How Romney can win
This is the second in a three-part series on the state of the race. Yesterday, I laid out the reasons why Barack Obama will win the presidency. Today, I press the case for Mitt Romney.
The basic argument for why Romney is being written off far too early is pretty simple. He trails the incumbent president by 48.2 percent to 45.3 percent in the RCP Average seven weeks before the election. There are very few races that have been this close, this far out from Election Day, that would be characterized as anything other than a tossup.
Of course, we can dig quite a bit deeper than that:
1) The economy is still lousy, but as I noted yesterday, it is not so bad as to make Obama an automatic loser, as many pundits assumed. The years that have been catastrophic for presidential parties -- 1980 and 2008 -- have been years when the economy has actually been contracting during the election year.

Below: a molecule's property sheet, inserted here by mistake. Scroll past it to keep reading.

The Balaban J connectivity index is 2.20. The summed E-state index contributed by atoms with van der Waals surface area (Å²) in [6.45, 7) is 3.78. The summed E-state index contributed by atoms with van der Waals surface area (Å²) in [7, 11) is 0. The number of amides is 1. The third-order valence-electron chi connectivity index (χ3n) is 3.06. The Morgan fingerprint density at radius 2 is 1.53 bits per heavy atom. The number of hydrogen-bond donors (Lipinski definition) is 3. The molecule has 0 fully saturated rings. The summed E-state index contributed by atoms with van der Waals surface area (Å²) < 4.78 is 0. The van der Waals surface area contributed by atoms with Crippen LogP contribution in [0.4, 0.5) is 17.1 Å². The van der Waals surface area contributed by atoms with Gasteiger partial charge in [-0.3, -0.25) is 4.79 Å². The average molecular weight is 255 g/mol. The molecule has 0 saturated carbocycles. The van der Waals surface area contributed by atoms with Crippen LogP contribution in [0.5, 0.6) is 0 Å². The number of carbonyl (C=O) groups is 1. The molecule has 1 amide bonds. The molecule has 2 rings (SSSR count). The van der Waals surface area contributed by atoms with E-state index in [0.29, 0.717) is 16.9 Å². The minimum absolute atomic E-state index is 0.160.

At the same time, most years with economies similar to this one -- 1960, 1976, 1992, 2000, 2004 -- see party power transfer, albeit in a reasonably close election. The one outlier here is 2004, where an incumbent president won by a healthy share in a mediocre economy. But Bush lost voters who cast their ballots based on the economy by over 60 points that year.
What saved him was that 47 percent of voters either voted on moral issues (such as gay marriage) or terrorism or taxes. Those were the only issues that Bush beat Kerry on in the exit polls, but it was enough.
Again, Obama probably gets graded on a curve here given the mess he inherited. Whether that is the equivalent of the War on Terror in 2004 remains to be seen.
2) Most of what we’re seeing in the polls is consistent with a close race. Rather than cherry-picking favorite polls (“Obama is up 8 in Pew -- landslide!” “Obama is down 2 in Rasmussen -- he’s doomed!”), let’s just look at simple poll averages. Obama is up 2.9 points in the RCP Average. His bounce peaked at 49 percent, which is just barely below the threshold ...